The LFQ—Lateral Firm Questionnaire, or What Lateral Partner Candidates Need to Know
Virtually every law firm engaged in lateral partner recruiting requires candidates to fill out a LPQ, or Lateral Partner Questionnaire, as part of its vetting process. The LPQ requires information critical to the firm’s decision-making process such as the candidate’s educational and employment background, client base, billings and collections, and various ethics issues such as malpractice claims, involvement on corporate boards, etc. Equally important is what lateral partner candidates should ask their prospective law firm employers.
Astonishingly, a 2013 American Lawyer survey found that most lateral partner candidates never ask the most basic questions of their potential new firms about finances, firm management, or their partnership agreements. These sophisticated business lawyers never would allow a client to enter into a business combination without scouring the books, yet don’t do the same for themselves.
Perhaps partners who have been with one firm for many years assume that all law firms are alike. From 40,000 feet they may seem alike, comprised of smart, usually personable lawyers, with sophisticated clients and businesses. But, once you drop below 40,000 feet, firms are very different. Compensation systems vary and management styles vary, all resulting in different incentives and different firm cultures. Suffice it to say that, for a successful lateral partner move, it’s important to know that firms are different and there are questions you should ask.
Just as most firms, at some point in the courting ritual, require that prospective lateral partners complete a LPQ, we propose that a senior lawyer contemplating a move consider something similar—an “LFQ” or “Lateral Firm Questionnaire”—a checklist of the information the lateral partner candidate needs to make a sound decision. To that end, we created a generic LFQ.
But, first, a couple of caveats:
Caveat #1: Who should use our LFQ? Who should be most concerned about the hard questions that American Lawyer finds aren’t being asked?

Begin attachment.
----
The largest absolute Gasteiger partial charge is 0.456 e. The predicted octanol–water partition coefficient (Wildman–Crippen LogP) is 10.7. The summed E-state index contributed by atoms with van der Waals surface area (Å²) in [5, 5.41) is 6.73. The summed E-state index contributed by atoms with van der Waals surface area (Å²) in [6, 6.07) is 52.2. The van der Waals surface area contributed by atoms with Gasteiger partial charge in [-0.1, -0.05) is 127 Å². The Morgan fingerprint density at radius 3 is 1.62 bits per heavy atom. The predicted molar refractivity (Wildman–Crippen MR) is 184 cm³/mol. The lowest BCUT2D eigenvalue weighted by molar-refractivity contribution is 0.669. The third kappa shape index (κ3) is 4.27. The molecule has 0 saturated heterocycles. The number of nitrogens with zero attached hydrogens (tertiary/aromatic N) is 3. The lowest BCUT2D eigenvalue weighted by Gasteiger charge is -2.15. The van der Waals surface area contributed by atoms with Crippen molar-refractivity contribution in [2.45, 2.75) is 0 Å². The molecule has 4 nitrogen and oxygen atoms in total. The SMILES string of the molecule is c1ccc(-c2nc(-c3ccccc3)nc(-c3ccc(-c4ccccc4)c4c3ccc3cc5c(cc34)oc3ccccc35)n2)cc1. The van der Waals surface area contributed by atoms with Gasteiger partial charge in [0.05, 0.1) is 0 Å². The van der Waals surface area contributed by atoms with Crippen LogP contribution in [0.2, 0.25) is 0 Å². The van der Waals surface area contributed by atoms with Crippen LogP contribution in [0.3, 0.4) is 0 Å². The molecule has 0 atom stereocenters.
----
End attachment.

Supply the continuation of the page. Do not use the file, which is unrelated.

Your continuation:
Certainly there are questions that more junior lawyers should ask in addition to the obvious ones about money and practice group, such as about training and partnership prospects, but our LFQ is not aimed at the junior lawyer. That’s another subject.
Our LFQ is for the more senior lawyer whose compensation most likely will be based upon a combination of individual performance and firm performance. Thus, the candidate will need to know a lot more, such as,
• What is the general health of the firm?
• What is the firm’s history with laterals?
• Are the firm’s structure and billing practices likely to positively affect the lateral’s ability to attract and service clients?
• What is the firm’s leadership modus operendi?
Caveat #2: When to ask? Timing is everything.
Just as the easiest way to scare off a potential girlfriend or boyfriend is to ask probing questions on the first date about future plans, earning potential, and the like, clearly, the candidate and prospective law firm want to be making googly eyes before broaching the hard questions. Even in the age of the Twittersphere, there is information that is sensitive. The best time to ask these questions is when the prospective firm serves up its LPQ, as in “I’ll show you mine, if you show me yours.” With that symmetry, it’s a lot less awkward. But remember, our LFQ is a little tongue-in-cheek. It doesn’t have to be a formal document; rather, it’s more of a checklist to make sure the candidate gets all the relevant information. There may be opportune times to pick up bits and pieces along the way.
Caveat #3: How? Don’t be too pushy – you want this job! But be pushy enough.
Before you really know if you want the job, you need this information. The firm that should be attractive to you is one that values lawyers who make important decisions based upon germane information, gathered at the appropriate time. The most telling information about a firm may be the firm’s reluctance to provide it, so pay attention not only to the answers to your questions, but also to the reaction to the fact that you asked them.